Debbie Lawson, artistDebbie Lawson, Hapers BaazarWallpaper MagazineDebbie Lawson, Sublime magazine coverDebbie Lawson, Interiors coverDebbie Lawson, Interiors article


The Courier | September 2016

Debbie Lawson, Oor Wullie Bucket Trail

Dundee Telegraph | September 2016

Debbie Lawson, Dundee Telegraph

The Guardian | September 2016

Debbie Lawson, Dundee article Guardian

The Globe and Mail | April 2015

Debbie Lawson,
"At Toronto’s recently revamped Peter Pan restaurant, a pair of white fangs juts menacingly from the middle of a wall-hung Persian rug. The teeth are a clue that the tapestry – one of a set of three – is not decor. It’s art. The whole thing is an optical illusion. From the front, it looks flat and intricately filigreed. From the side, it’s startlingly 3D. The bust of a bear is cleverly hidden within..."
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The National Post | January 2015

Debbie Lawson, National Post
"Debbie Lawson’s art is, by her own admission, accidentally Canadian.
The Scottish-born multimedia artist creates a variety of work - from a set of chairs dancing the can-can to wood panelling imbued with scenes of intimacy - but perhaps none quite so striking as her tapestries, full-size wall hangings to which Lawson has affixed the heads and sometimes full bodies of various fauna. The effect is Magic Eye-esque: stand in front of the work and the beast, be it a bear or a stag, all but disappears; move slightly to the right or left and the animal reveals itself in three dimensions..."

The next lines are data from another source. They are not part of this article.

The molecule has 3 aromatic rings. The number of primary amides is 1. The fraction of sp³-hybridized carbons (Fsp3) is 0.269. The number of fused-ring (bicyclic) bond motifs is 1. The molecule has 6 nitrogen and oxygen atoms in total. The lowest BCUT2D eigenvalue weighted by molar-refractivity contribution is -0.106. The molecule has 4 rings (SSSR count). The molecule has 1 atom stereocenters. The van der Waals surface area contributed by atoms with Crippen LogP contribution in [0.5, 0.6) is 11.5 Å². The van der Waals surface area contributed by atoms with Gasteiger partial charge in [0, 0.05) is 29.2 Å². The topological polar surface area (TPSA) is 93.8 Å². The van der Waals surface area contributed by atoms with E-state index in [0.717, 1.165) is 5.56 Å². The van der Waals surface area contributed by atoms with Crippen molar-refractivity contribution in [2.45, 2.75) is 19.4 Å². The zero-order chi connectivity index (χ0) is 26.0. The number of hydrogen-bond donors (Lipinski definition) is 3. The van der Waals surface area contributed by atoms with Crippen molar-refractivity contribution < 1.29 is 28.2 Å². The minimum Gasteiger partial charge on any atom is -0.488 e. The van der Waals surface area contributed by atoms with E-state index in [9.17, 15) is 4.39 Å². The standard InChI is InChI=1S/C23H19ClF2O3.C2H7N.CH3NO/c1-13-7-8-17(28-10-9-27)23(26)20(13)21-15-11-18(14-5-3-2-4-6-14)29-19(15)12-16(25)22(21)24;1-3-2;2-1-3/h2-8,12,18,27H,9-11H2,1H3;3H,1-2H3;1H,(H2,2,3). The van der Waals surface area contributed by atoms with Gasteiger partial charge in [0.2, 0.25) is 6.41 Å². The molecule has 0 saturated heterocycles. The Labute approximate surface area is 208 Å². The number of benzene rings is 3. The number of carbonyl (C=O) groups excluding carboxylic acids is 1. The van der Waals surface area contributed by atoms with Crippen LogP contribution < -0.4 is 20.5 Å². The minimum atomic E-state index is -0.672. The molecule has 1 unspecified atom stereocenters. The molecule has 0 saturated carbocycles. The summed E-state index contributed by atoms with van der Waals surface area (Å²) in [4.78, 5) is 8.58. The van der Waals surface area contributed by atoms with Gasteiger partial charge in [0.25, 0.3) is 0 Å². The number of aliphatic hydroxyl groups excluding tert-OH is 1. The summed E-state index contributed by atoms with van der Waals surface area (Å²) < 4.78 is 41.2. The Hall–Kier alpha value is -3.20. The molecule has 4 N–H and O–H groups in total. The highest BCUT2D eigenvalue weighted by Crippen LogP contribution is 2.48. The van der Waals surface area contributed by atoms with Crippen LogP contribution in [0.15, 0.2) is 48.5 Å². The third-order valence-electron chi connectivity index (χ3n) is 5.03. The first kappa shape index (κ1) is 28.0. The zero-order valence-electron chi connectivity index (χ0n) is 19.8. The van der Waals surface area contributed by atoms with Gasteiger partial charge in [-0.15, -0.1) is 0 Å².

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The Herald | January 2014

Debbie Lawson, The Herald
""On the way through the pedestrianised streets of Perth to see Debbie Lawson's Magic Carpet exhibition, I passed an interiors shop with Persian patterned rugs hanging inertly on the wall. Items displayed for sale in this way are a common enough sight on and off the high street. We're also used to seeing them lying flat out in our homes ... but not necessarily in an art gallery. The twist with Lawson's carpets is that she weaves the natural world into them in the shape of goofy-looking grizzly bears, seagulls in perpetual motion, a forest of conifers or a sly little fox emerging from a canopy of ivy. These are all part of the fabric of Lawson's carefully reconstructed world. The carpets she uses might be cheap factory versions of the real Persian deal, but she turns them into beguiling sculptures which I would happily hang on my living-room wall.."
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Jan Patience, January 2014

The Guardian Guide | November 2013

Debbie Lawson, Guardian Guide
"Debbie Lawson’s magic Persian carpet might be a cheapish factory remake but it fits the enchanting role almost perfectly. These are sculptures in a dream state of metamorphosis in which the tame and domestic comes to life. The 2D rug surface, hung vertically on the gallery wall like a treasure, is inhabited by a half-obscured sculptural menagerie of almost mythical wildlife: a looming hunter’s trophy of a bear, a fox getting up to urban mischief, a flock of seagulls caught in flight like ornamental ducks. The heady incense air of Arabian Nights seeps in as one feels seduced into playful reverie. Anything that infiltrates the safe realms of the family home with hints of unpredictable and uncontrollable spirit is bound to transport us directly back to childhood daydreams."
Robert Clarke, November 2013
Image featured in The Guardian Exhibitionist 29/11/13

Debbie Lawson | Nesta

Debbie Lawson,,

Amy Waugh | Magic Carpet

Debbie Lawson, Magic Carpet Vimeo

Amy Waugh : Magic Carpet from arts-news on Vimeo.